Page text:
Rarely available in its full form since 1970 Ely Landau’s King: A Filmed Record is one of the most important documents of the American civil rights movement. Told without traditional narration, this 181-minute documentary follows the last thirteen years of Dr. Martin Luther King, Jr.’s public life. The occasional subtitle is used to identify dates, places and the occasional individual. However, this documentary is truly about one man; one face, tracing his own words through the Birmingham Bus Boycott to the 1968 Memphis sanitation workers’ strike and everything in between, no one could have said it better than the man himself.
The first few minutes of the film reminds viewers that King not only faced danger from racist whites, but scorn from some young blacks who advocated self-defense, physical force, eye-for-an-eye tactics and had little use for King’s constant pleas for turn-the-other-cheek passive resistance. News footage makes it all too clear what an uphill battle King was leading: fire hoses, police dogs and teargas unleashed on peaceful demonstrators, bombings, cattle prods were all par for the course. We get to see that King was a full participant in the movement, on the streets with the people, not just a man behind the pulpit delivering a speech.
While Martin Luther King is by far the central figure here and his numerous writings and public speeches—from “Letter from Birmingham Jail” to “I Have a Dream”—dominate the proceedings, the dissenting words of local and state politicians help to make King’s words more understandable and important.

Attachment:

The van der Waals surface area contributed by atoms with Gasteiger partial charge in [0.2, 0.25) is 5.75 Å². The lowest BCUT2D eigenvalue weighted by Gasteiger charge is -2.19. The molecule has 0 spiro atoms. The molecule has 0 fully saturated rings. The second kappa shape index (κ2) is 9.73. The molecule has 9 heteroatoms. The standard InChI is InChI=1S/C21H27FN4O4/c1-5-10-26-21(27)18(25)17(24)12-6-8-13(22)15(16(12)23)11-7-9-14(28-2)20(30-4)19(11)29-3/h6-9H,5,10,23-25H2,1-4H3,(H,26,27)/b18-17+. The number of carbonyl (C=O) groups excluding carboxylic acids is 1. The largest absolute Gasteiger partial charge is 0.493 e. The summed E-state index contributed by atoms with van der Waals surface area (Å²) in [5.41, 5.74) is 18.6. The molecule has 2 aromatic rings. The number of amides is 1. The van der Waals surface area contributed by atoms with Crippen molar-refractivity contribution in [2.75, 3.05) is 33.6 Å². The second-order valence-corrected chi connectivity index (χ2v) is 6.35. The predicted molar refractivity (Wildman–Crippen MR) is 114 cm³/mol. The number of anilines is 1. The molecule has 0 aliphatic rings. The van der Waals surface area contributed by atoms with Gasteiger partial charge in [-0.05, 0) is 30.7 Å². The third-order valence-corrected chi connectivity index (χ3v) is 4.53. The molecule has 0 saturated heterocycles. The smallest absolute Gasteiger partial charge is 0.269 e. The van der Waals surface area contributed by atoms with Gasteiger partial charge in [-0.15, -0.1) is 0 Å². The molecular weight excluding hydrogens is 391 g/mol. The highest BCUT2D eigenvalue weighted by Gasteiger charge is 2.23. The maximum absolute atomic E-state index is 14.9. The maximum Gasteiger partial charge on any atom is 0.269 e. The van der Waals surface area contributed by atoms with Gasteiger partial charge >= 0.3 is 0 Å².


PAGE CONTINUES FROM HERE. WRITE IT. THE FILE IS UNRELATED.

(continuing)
Fourteen well known entertainers including Charlton Heston, Paul Newman, Joanne Woodward, Harry Belafonte, James Earle Jones, Ruby Dee and others look at the camera and recite verses about racial tolerance. Give the power of the archival footage, these celebrity intrusions may seem unnecessary, but considering that A Filmed Record was released just two years after King’s assassination, the project likely required some big name endorsements to get made and seen.
Produced by Ely Landau and partially filmed by Sydney Lumet and Joseph L. Mankiewicz, this Academy Award-nominated documentary was added to the National Film Registry in 1999. Even so, It has only been available as a two-hour version for several decades. Kino Classics’ new two-disc release presents the full-length film on a 2-DVD set as it was meant to be seen.
Presented in its original 1.33:1 aspect ratio, King: A Filmed Record is newly restored by the Library of Congress in association with Richard Kaplan and the Museum of Modern Art. Remastered in HD from the original 35mm preservation negative, the transfer has its share of scratches, as you might expect. There’s a rather nice grain structure throughout and the picture looks pretty nice on the move. While black levels are pretty flat with some mild flickering. An introduction mentions that certain segments are of poor quality but included for historical importance. Overall, this is a fine visual presentation that is, at best, surprisingly crisp and at worst, and completely acceptable.
The Dolby 2.0 track won’t bowl you over, but it gets the job done. Dialogue and other speeches are mostly understandable; subtitles are used when necessary. crackles and other distortions are kept to a minimum, though a few volume fluctuations were detected along the way.
No subtitles or closed captioning is available.
There are no special features included, but this film more than stands on its own.
Loosely adapted from novelist Walter Wager's 1971 thriller, ...
The first Hollywood adaptation of Vincente Blasco Ibanez’s B...
A glittering achievement in cinema due to its all black cast...
Produced by Hal Wallis and directed by William Dieterle, W...